Initially scheduled for consideration earlier this summer, a new five-year solid waste plan may now see action by the Ann Arbor city council sometime this fall, according to solid waste manager Tom McMurtrie.
The council will be asked to adopt a draft plan that includes a number of initiatives, including goals for increased recycling/diversion rates – generally and for apartment buildings in particular. A pilot program would add all plate scrapings to the materials that can be placed in the brown carts used to collect compostable matter.
And if that pilot program is successful, the plan calls for the possibility of reducing the frequency of curbside pickup – from the current weekly regime to a less frequent schedule. Also included in the draft plan is a proposal to relocate and upgrade the drop-off station at Platt and Ellsworth. The implementation of a fee for single-use bags at retail outlets is also part of the plan.
City staff had originally intended to place the adoption of the solid waste plan on the council’s legislative agenda much earlier than this fall. The work on updating the plan had already begun over 18 months ago, in January 2012. And a bit more than a year later, on Feb. 28, 2013, the city’s environmental commission had voted to recommend that the city council adopt the plan.
This article begins with a look at one reason for the delay – which was not related directly to the plan itself. That’s followed by a brief look at the solid waste fund, which pays for the collection of trash, recyclable materials and yard waste.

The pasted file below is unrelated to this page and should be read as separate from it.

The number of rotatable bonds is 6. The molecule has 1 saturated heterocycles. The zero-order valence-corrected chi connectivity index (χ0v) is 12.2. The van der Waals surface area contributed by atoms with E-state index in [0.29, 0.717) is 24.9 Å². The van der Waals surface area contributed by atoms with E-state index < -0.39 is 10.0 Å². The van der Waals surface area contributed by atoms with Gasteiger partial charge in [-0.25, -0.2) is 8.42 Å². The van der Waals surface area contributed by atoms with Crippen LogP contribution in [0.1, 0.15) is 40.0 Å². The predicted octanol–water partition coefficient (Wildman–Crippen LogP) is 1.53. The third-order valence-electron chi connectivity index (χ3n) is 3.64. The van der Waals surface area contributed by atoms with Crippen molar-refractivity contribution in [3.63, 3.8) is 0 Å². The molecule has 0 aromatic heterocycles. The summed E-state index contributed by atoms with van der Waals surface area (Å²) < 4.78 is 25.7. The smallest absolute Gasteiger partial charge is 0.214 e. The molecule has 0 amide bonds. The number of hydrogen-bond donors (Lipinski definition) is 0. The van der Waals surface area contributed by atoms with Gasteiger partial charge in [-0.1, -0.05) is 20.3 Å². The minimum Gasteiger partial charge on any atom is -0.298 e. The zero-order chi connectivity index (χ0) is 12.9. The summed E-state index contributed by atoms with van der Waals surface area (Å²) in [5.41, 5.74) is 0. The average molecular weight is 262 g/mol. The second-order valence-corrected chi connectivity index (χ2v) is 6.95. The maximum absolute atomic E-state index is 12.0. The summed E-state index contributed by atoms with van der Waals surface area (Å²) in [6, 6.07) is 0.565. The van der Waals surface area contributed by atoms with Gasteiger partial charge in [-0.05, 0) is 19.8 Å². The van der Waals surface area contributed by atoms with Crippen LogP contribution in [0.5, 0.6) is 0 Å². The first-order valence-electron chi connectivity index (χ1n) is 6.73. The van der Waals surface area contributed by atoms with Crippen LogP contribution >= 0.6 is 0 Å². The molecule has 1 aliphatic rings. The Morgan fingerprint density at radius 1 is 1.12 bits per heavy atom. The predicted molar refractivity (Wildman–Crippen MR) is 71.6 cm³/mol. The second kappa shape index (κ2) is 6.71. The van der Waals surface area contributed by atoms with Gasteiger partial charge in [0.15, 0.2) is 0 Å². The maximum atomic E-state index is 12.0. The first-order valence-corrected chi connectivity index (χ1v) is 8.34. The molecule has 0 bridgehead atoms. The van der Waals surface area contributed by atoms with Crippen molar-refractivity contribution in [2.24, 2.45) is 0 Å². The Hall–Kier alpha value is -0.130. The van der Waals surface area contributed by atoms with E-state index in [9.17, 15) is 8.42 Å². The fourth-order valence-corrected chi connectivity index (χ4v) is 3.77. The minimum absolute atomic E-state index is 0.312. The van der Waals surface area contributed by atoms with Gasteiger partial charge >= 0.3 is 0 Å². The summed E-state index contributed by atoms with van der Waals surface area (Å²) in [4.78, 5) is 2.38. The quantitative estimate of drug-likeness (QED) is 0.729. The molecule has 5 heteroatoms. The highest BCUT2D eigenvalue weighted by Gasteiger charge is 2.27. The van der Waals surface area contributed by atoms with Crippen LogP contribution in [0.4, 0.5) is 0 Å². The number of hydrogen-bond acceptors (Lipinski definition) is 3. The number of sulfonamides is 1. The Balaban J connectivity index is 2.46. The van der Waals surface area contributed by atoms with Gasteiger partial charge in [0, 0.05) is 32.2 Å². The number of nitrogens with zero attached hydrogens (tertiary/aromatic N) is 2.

Revenue to the fund is then considered in terms of the idea that solid waste is a resource, something that’s reflected in the title of the proposed update to the city’s solid waste plan: “Waste Less: City of Ann Arbor Solid Waste Resource Plan.” In particular, this report looks at a recent $2.50/ton negative impact the fund recently needed to absorb – due to the cancellation of a contract with the company that was purchasing the recycled glass product from Ann Arbor’s materials recovery facility (MRF).
Even though prospects for replacing the contract with a different buyer appear good, the cancellation of that contract highlights a significant consideration: Waste collection services in a local municipality depend in part on revenues that are subject to market forces that can lie beyond the direct control of that municipality.
So one section below takes a look at prospects for developing more influence on the markets – at the level of state economic development efforts. That includes the unintended negative impact that an expansion to the state of Michigan’s bottle bill could have on revenues to local MRFs. One argument for the bottle bill’s expansion is that it will reduce litter from newer types of containers. That’s also one argument for the possible local plastic bag fee recommended in the draft solid waste plan.
Beyond financial viability, success is also defined in the five-year plan partly as increased “diversion rates.” So this report also looks at that statistic and what it actually means.